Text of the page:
Community Planning: Special Features: The APaNGO project
  • introduction
  • foreword
  • recommendations
  • reports
  • project partners

apango logo

Advocacy, Participation and
Non Governmental Organisations
in Planning is delighted to promote the results of this project which took place during 2005 to 2007.

The APaNGO project was one of the first European Union action research projects on community participation in planning and development. Its underlying philosophy was the importance of fostering constructive community engagement to help deliver sustainable development on the ground.

The projectís central purpose was to provide a better understanding of the practice of community participation as it relates to planning and development. This then formed the basis for making recommendations on how practice can be improved.

Although derived from the experience of North West Europe, the findings of the APaNGO project will be of interest to all European Union Member States and other countries.

Foreword to the projectís final report

This is a hugely important and timely report – not only for planners and developers in the UK, where the Government is addressing an urgent need for more homes to meet the needs of a longer-living and growing population, but also in other EU Member States. Across the Union, from the UK to Bulgaria and from Sweden to Malta, it is no longer acceptable to make decisions from the centre and expect them to be implemented unquestioningly. The legitimacy of any planning decision will vitally depend on the quality of democratic input to the process; without that input, decisionmaking itself will be discredited.

But this raises very difficult questions of the right locus for decisions. Europe-wide and Member State policies for major developments will come face to face with the views of local communities, and at that local level one community may differ entirely in its view from another. We have to rely upon good planning to resolve issues and arguments of this kind. Cross-sectoral working, in which housing associations, developers, local authorities and communities all play their part, is vital to achieving successful outcomes.

This project therefore set out as a partnership between very different sectors, to address these challenges head on. It proceeds through a series of case studies in different Member States. In all such work, the devil is always in the detail, which makes these studies uniquely valuable in demonstrating how to attack the problems and reach viable solutions through better engagement and better dialogue.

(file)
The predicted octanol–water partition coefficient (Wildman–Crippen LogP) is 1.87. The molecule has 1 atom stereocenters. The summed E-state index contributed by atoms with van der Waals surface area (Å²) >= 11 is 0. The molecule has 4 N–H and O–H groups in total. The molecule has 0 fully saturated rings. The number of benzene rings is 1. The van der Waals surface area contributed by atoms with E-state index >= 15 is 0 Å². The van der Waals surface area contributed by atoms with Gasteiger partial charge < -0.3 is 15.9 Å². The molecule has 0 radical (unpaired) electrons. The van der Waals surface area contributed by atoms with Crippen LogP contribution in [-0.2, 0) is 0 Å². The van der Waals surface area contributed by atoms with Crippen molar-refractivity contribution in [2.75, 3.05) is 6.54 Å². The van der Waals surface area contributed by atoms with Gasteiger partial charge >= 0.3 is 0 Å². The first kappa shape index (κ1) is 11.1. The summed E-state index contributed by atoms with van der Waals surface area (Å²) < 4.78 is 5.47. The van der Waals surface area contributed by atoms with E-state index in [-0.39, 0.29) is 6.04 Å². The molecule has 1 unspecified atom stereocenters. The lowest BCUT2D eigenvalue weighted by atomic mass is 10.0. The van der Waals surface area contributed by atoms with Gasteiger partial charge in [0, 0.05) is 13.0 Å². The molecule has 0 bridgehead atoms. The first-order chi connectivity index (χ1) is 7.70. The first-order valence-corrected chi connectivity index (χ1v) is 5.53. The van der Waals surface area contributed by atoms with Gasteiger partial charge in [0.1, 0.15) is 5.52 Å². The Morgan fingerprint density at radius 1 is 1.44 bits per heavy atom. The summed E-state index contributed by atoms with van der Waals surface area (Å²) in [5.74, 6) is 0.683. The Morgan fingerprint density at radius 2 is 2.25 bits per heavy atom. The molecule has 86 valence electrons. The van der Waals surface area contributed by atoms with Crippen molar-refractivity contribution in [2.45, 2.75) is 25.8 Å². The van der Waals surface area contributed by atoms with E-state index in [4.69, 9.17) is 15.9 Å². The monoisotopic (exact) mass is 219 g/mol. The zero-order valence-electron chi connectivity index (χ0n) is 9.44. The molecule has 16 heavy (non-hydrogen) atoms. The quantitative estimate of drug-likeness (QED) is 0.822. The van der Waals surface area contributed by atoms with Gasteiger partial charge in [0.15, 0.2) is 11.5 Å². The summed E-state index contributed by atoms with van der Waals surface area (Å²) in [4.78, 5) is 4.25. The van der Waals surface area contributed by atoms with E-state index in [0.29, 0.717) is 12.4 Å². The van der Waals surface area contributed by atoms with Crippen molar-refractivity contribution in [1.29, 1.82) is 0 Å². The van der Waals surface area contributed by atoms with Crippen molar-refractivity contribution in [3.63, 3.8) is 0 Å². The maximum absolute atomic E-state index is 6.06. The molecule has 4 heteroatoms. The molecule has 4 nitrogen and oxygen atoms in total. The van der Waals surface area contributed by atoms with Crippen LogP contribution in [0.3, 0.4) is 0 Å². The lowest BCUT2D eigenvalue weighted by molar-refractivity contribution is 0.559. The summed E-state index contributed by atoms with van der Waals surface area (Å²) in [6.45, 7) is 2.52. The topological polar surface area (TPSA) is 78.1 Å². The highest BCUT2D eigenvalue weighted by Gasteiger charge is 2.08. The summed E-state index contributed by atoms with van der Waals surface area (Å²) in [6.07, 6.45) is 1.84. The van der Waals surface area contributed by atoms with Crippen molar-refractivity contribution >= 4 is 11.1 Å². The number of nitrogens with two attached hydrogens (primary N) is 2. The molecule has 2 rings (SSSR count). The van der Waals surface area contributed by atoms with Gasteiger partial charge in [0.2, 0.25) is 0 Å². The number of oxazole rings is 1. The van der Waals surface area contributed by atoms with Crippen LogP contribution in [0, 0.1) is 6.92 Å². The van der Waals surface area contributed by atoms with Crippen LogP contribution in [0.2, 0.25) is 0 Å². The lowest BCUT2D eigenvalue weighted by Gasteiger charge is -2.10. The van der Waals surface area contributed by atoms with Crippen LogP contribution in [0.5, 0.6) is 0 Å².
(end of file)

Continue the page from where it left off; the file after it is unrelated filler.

The report’s recommendations distil these lessons, providing a guide for central and local governments across the EU to reform and improve their planning processes in the interests of their people and of sustainable development generally.

On behalf of the TCPA, I commend the report and hope that its lessons will be widely read and enthusiastically adopted.
Peter Hall signature
Professor Sir Peter Hall
President, Town and Country Planning Association

The issues raised from the experience of the APaNGO demonstration projects have led to the APaNGO partners identifying the following six key conditions for successful participation in planning:

Recommendation 1
The APaNGO partnership recommends that both voluntary sector bodies and government should recognise a responsibility to provide independent resources for community participation in planning in all major development areas.

Recommendation 2
The APaNGO partnership recommends wider take-up of the use of community media, branding techniques and streetbased and cultural activities where communities judge these appropriate or helpful.

Recommendation 3
The APaNGO partnership recommends that public authorities appreciate the value of community views which are generated in various ways through the participation services it supports. As a result government bodies should better integrate community input in its different forms in the decisionmaking process.

Recommendation 4
The APaNGO partnership recommends that statutory rights in planning for those most affected should be maintained and that agreements on development with communities should be legally recognised wherever possible.

Recommendation 5
The APaNGO partnership recommends that responsible authorities in charge of community participation set out as a priority what can and cannot be changed as a result of the dialogue of participation or involvement.

Recommendation 6
The APaNGO partnership recommends that all those engaged in participation in planning and development should recognise that decision-makers must consider evidence which represents best the variety of interests of current and future communities, including taking into account representations from specific interest groups with particular knowledge.

The APaNGO partners consider these conditions and recommendations to be essential for effective participation in planning, both in terms of creating better-quality planning decisions and outcomes, and in terms of principles of fairness and transparency – all of which are essential in supporting the contribution of planning to sustainable development.

apango logo

download pdf
101 pages A4 606 K
the APaNGO interim report:
advocacy, participation and NGOs in planning

apango logo

download pdf
16 pages A4 356 KB
the APaNGO summary final report:
community engagement in planning - exploring the way forward

apango logo

download pdf
A4 64 page pdf 2.3 MB

full final report:
community engagement in planning - exploring the way forward

Town & Country Planning Association (Lead role)

Brusselse Radd voor het Leefmilieu  (Brussels Environmental Association)

Planning Aid for London (PAL)

Spectacle Productions

Stadsdeel Geuzenveld-Slotermeer (Amsterdam City District)

interreg logo
apango logo
Thanks: This special feature funded by European Union Interreg IIIB

small is beautiful
Last updated on: 03 October 2008